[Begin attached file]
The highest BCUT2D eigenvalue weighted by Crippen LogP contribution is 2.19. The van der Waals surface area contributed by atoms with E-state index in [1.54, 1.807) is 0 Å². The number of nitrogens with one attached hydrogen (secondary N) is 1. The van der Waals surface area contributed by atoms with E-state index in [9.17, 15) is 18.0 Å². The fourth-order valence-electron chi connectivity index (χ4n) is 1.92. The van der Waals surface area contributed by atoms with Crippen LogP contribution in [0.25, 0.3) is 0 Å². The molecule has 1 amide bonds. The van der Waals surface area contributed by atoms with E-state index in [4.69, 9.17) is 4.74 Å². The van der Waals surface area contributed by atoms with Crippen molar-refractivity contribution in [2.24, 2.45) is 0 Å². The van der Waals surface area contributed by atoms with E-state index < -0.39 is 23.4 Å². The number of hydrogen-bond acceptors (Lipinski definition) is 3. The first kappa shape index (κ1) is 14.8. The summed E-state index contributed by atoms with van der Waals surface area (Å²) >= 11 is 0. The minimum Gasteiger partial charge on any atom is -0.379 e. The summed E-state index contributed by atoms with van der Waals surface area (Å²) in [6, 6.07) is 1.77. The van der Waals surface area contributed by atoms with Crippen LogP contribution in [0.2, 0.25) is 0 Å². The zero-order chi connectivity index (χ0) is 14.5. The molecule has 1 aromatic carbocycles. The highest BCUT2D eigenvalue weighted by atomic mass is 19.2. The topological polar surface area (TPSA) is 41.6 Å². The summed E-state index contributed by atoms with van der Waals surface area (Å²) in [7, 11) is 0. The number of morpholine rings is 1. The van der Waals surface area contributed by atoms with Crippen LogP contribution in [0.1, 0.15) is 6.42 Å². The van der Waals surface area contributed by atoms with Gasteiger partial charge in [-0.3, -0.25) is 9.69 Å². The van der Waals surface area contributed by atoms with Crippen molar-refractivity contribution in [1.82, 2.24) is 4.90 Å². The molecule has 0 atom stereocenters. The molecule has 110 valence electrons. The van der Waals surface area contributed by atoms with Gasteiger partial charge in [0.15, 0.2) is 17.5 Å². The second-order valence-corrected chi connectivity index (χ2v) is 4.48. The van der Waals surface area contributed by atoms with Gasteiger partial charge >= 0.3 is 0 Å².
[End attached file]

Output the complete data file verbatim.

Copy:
The highest BCUT2D eigenvalue weighted by Crippen LogP contribution is 2.19. The van der Waals surface area contributed by atoms with E-state index in [1.54, 1.807) is 0 Å². The number of nitrogens with one attached hydrogen (secondary N) is 1. The van der Waals surface area contributed by atoms with E-state index in [9.17, 15) is 18.0 Å². The fourth-order valence-electron chi connectivity index (χ4n) is 1.92. The van der Waals surface area contributed by atoms with Crippen LogP contribution in [0.25, 0.3) is 0 Å². The molecule has 1 amide bonds. The van der Waals surface area contributed by atoms with E-state index in [4.69, 9.17) is 4.74 Å². The van der Waals surface area contributed by atoms with Crippen molar-refractivity contribution in [2.24, 2.45) is 0 Å². The van der Waals surface area contributed by atoms with E-state index < -0.39 is 23.4 Å². The number of hydrogen-bond acceptors (Lipinski definition) is 3. The first kappa shape index (κ1) is 14.8. The summed E-state index contributed by atoms with van der Waals surface area (Å²) >= 11 is 0. The minimum Gasteiger partial charge on any atom is -0.379 e. The summed E-state index contributed by atoms with van der Waals surface area (Å²) in [6, 6.07) is 1.77. The van der Waals surface area contributed by atoms with Crippen LogP contribution in [0.2, 0.25) is 0 Å². The zero-order chi connectivity index (χ0) is 14.5. The molecule has 1 aromatic carbocycles. The highest BCUT2D eigenvalue weighted by atomic mass is 19.2. The topological polar surface area (TPSA) is 41.6 Å². The summed E-state index contributed by atoms with van der Waals surface area (Å²) in [7, 11) is 0. The number of morpholine rings is 1. The van der Waals surface area contributed by atoms with Crippen LogP contribution in [0.1, 0.15) is 6.42 Å². The van der Waals surface area contributed by atoms with Gasteiger partial charge in [-0.3, -0.25) is 9.69 Å². The van der Waals surface area contributed by atoms with Crippen molar-refractivity contribution in [1.82, 2.24) is 4.90 Å². The molecule has 0 atom stereocenters. The molecule has 110 valence electrons. The van der Waals surface area contributed by atoms with Gasteiger partial charge in [0.15, 0.2) is 17.5 Å². The second-order valence-corrected chi connectivity index (χ2v) is 4.48. The van der Waals surface area contributed by atoms with Gasteiger partial charge >= 0.3 is 0 Å².